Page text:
Recent Global Purchasing Manager Indices signaled that manufacturing downshifted into greater contraction in June. Business conditions deteriorated to the greatest extent in over six-and-a-half years, as production volumes stagnated and new orders declined at the fastest pace since October 2012. The trend in international trade continues to weigh on the global manufacturing sector, with new export business contracting for the ninth month running. Business optimism fell for the second month in a row and to its lowest level since future activity data were first collected in July 2012. The United States has bucked the fundamental weakness that we have seen globally until recently. Recent employment, housing, leading economic indicators, consumer confidence and manufacturing data points in the United States have weakened materially. Although the risks of a recession are still low, the trend in economic activity in the United States points to challenging environment for earnings.
With profit margins rolling off historically high levels and a buildup of inventories over the past couple of quarters while manufacturing has slowed, it is likely that earnings growth and profit margins have peaked for this cycle (Chart 6). A slowdown in manufacturing historically has been a good leading indicator to the direction of earnings growth. At its current index level, the PMI suggests a continued deceleration of earnings growth to sub 5% on a year-over-year basis for the back half of 2019. Additionally, our work would suggest that the contributing factors to a change in profit margins are output volume, wage growth and credit costs. While interest rate cuts would support profit margins the gains in wages and declines in production volumes would suggest overall downward pressure on margins.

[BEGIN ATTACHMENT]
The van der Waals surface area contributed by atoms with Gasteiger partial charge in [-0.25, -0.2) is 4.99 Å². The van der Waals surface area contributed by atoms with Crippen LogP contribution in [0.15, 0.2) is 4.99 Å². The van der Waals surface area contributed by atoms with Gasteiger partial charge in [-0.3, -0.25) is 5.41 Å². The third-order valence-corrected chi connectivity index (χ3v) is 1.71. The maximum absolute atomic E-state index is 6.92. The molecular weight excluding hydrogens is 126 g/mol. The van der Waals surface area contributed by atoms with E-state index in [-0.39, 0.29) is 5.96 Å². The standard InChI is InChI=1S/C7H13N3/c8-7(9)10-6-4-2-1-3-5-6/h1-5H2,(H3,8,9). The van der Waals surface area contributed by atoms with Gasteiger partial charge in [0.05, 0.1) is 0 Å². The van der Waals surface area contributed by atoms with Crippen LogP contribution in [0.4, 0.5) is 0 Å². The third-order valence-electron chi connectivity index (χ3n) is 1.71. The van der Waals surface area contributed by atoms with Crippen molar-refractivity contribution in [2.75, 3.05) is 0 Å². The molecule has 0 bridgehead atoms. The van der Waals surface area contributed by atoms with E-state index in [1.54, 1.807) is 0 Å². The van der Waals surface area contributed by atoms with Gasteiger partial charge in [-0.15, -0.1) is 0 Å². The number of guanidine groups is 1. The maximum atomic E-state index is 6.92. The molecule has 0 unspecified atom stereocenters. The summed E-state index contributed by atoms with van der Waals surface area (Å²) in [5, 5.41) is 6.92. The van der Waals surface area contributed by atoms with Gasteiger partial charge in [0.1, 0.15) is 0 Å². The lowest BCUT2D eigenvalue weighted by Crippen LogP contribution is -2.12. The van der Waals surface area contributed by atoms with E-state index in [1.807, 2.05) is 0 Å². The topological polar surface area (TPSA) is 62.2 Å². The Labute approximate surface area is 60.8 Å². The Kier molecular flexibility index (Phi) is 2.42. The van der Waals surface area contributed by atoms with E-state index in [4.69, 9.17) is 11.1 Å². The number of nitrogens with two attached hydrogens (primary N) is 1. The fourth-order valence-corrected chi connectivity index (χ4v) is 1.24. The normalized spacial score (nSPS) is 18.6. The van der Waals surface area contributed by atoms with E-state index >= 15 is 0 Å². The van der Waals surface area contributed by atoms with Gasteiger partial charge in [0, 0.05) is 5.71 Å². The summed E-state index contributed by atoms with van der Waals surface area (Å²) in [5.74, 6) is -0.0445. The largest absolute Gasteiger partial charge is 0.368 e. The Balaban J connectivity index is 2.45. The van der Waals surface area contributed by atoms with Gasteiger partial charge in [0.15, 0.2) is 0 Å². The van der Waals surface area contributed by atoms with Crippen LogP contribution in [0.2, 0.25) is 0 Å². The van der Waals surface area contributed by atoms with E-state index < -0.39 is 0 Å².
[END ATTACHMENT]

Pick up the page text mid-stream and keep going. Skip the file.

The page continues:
We have seen the bond market’s rally on the collapse of global bond yields which has been quick and material. What does the drop say? What the bond market is telling us is that either a deeper mid-cycle slowdown is looming on the horizon or that we should expect a deflationary environment. We find it difficult to envision material upside in global equities with either of those scenarios.